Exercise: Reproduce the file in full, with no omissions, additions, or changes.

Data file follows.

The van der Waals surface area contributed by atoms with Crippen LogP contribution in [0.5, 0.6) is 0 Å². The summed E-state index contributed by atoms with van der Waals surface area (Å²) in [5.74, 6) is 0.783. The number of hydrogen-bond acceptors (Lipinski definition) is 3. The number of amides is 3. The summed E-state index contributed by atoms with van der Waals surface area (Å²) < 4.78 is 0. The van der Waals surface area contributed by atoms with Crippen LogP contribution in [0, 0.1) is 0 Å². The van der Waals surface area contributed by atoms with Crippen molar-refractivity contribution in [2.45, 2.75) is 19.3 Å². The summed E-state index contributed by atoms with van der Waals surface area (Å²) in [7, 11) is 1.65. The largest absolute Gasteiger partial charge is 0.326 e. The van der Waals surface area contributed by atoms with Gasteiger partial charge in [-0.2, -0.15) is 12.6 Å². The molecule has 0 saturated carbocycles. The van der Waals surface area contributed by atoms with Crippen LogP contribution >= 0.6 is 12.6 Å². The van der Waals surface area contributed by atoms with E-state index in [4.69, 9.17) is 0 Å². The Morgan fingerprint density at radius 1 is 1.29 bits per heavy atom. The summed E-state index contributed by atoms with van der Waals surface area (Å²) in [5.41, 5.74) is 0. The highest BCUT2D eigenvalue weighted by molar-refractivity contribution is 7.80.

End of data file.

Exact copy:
The van der Waals surface area contributed by atoms with Crippen LogP contribution in [0.5, 0.6) is 0 Å². The summed E-state index contributed by atoms with van der Waals surface area (Å²) in [5.74, 6) is 0.783. The number of hydrogen-bond acceptors (Lipinski definition) is 3. The number of amides is 3. The summed E-state index contributed by atoms with van der Waals surface area (Å²) < 4.78 is 0. The van der Waals surface area contributed by atoms with Crippen LogP contribution in [0, 0.1) is 0 Å². The van der Waals surface area contributed by atoms with Crippen molar-refractivity contribution in [2.45, 2.75) is 19.3 Å². The summed E-state index contributed by atoms with van der Waals surface area (Å²) in [7, 11) is 1.65. The largest absolute Gasteiger partial charge is 0.326 e. The van der Waals surface area contributed by atoms with Gasteiger partial charge in [-0.2, -0.15) is 12.6 Å². The molecule has 0 saturated carbocycles. The van der Waals surface area contributed by atoms with Crippen LogP contribution >= 0.6 is 12.6 Å². The van der Waals surface area contributed by atoms with E-state index in [4.69, 9.17) is 0 Å². The Morgan fingerprint density at radius 1 is 1.29 bits per heavy atom. The summed E-state index contributed by atoms with van der Waals surface area (Å²) in [5.41, 5.74) is 0. The highest BCUT2D eigenvalue weighted by molar-refractivity contribution is 7.80.